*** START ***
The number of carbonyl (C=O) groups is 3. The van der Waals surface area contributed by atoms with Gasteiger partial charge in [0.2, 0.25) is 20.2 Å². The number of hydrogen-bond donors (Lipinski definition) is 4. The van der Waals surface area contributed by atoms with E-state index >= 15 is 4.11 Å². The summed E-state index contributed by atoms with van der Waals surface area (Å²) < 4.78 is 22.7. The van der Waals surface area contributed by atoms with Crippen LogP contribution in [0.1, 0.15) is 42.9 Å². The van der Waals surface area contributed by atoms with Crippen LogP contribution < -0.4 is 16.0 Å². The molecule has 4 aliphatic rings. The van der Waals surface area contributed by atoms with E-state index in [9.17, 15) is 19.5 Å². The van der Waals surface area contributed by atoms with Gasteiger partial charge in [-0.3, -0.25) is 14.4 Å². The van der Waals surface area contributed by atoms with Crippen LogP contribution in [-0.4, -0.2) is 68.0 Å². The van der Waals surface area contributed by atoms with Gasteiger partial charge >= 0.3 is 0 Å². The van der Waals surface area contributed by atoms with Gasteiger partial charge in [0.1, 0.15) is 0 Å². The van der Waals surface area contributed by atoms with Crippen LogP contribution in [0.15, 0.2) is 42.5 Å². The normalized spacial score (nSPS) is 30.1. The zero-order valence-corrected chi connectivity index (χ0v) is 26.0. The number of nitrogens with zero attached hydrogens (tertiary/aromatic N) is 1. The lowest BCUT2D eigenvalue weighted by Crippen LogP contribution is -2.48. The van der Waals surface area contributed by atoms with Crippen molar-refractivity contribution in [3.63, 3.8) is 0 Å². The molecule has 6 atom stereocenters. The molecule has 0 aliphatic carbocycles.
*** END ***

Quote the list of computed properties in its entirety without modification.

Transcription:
The number of carbonyl (C=O) groups is 3. The van der Waals surface area contributed by atoms with Gasteiger partial charge in [0.2, 0.25) is 20.2 Å². The number of hydrogen-bond donors (Lipinski definition) is 4. The van der Waals surface area contributed by atoms with E-state index >= 15 is 4.11 Å². The summed E-state index contributed by atoms with van der Waals surface area (Å²) < 4.78 is 22.7. The van der Waals surface area contributed by atoms with Crippen LogP contribution in [0.1, 0.15) is 42.9 Å². The van der Waals surface area contributed by atoms with Crippen LogP contribution < -0.4 is 16.0 Å². The molecule has 4 aliphatic rings. The van der Waals surface area contributed by atoms with E-state index in [9.17, 15) is 19.5 Å². The van der Waals surface area contributed by atoms with Gasteiger partial charge in [-0.3, -0.25) is 14.4 Å². The van der Waals surface area contributed by atoms with Crippen LogP contribution in [-0.4, -0.2) is 68.0 Å². The van der Waals surface area contributed by atoms with Gasteiger partial charge >= 0.3 is 0 Å². The van der Waals surface area contributed by atoms with Gasteiger partial charge in [0.1, 0.15) is 0 Å². The van der Waals surface area contributed by atoms with Crippen LogP contribution in [0.15, 0.2) is 42.5 Å². The normalized spacial score (nSPS) is 30.1. The zero-order valence-corrected chi connectivity index (χ0v) is 26.0. The number of nitrogens with zero attached hydrogens (tertiary/aromatic N) is 1. The lowest BCUT2D eigenvalue weighted by Crippen LogP contribution is -2.48. The van der Waals surface area contributed by atoms with Crippen molar-refractivity contribution in [3.63, 3.8) is 0 Å². The molecule has 6 atom stereocenters. The molecule has 0 aliphatic carbocycles.